Niagara Gazette —
The riders formed in 2005 to shelter and protect family members during the funeral of an American soldier due to harrassment by members or the Westboro Baptist Church in Kansas who claimed that the war deaths were divine retribution for American tolerance of homosexuality.
Since then, around the country, the riders gather whenever there is a funeral or ceremony to honor American soldiers.
The riders also take seriously the notion of "no man left behind," and work to locate the unclaimed remains of American soldiers left at funeral homes, to give them a proper burial.
"We do a veteran recovery program, going to the funeral homes and recovering the remains of fallen shoulders left behind," he said. "We gather them up and take them up to Bath, New York for a proper ceremony."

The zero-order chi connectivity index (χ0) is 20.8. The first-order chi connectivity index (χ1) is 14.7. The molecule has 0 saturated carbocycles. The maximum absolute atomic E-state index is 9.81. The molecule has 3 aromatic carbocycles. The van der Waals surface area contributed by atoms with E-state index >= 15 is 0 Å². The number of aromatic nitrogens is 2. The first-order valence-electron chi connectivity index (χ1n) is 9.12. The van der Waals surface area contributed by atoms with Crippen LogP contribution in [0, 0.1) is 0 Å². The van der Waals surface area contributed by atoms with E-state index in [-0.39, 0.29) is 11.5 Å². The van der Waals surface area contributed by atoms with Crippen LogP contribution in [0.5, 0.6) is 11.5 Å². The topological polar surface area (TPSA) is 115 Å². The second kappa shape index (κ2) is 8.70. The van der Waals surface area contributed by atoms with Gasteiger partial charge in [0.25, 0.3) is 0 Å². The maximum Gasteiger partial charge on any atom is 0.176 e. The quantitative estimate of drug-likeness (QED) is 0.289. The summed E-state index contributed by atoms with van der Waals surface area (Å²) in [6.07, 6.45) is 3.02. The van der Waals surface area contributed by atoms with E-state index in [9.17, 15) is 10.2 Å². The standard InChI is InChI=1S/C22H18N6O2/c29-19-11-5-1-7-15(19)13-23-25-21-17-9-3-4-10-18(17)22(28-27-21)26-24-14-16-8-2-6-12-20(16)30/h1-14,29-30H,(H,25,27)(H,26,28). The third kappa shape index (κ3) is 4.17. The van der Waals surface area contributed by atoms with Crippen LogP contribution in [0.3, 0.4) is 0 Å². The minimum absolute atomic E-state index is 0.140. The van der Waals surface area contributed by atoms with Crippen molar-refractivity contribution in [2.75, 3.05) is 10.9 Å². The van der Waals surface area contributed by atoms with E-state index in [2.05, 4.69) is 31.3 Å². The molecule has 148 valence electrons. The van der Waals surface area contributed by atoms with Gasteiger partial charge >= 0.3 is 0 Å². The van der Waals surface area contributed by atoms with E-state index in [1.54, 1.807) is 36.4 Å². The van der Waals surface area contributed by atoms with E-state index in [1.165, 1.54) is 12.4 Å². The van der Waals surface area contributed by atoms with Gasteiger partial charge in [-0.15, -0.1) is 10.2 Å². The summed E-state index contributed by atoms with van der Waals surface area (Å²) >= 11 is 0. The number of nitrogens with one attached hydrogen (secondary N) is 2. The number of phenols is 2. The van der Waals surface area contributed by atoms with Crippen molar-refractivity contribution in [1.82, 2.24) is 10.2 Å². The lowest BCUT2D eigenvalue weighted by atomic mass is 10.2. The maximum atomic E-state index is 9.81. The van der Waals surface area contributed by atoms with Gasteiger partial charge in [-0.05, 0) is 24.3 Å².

During the ride to a military cemetery in Bath, the riders are often greeted in small town and villages by residents and school children, waving American flags as they pass by. "It really makes you proud to be an American," he said.
Johnson said that some may not know that members of the riders don't have to have to be a veteran or ride a motorcycle. "All we ask is that you stand with us and hold a flag."
Niagara Falls resident Wayne Bridgeman joined the riders seven years ago when he heard about the funeral of a local soldier.
Bridgeman, a Vietnam veteran, said he went to pay his respects to the soldier and saw the Patriot Guard standing in a flag line outside. Altough he does not own a motorcycle, he asked them if he could join them, "and I've been standing ever since."
He carries 12 American flags and PVC pipe in the trunk of his car so he can display the the flags outside funeral parlors when services are held for U.S. soldiers. "I couldn't do that if I had a bike," he said. "I'm just as happy with my four wheels."
There will be a table set up at the VFW post today to provide information about joining the Patriot Guard Riders. For more information, visit online at www.pgrny.org.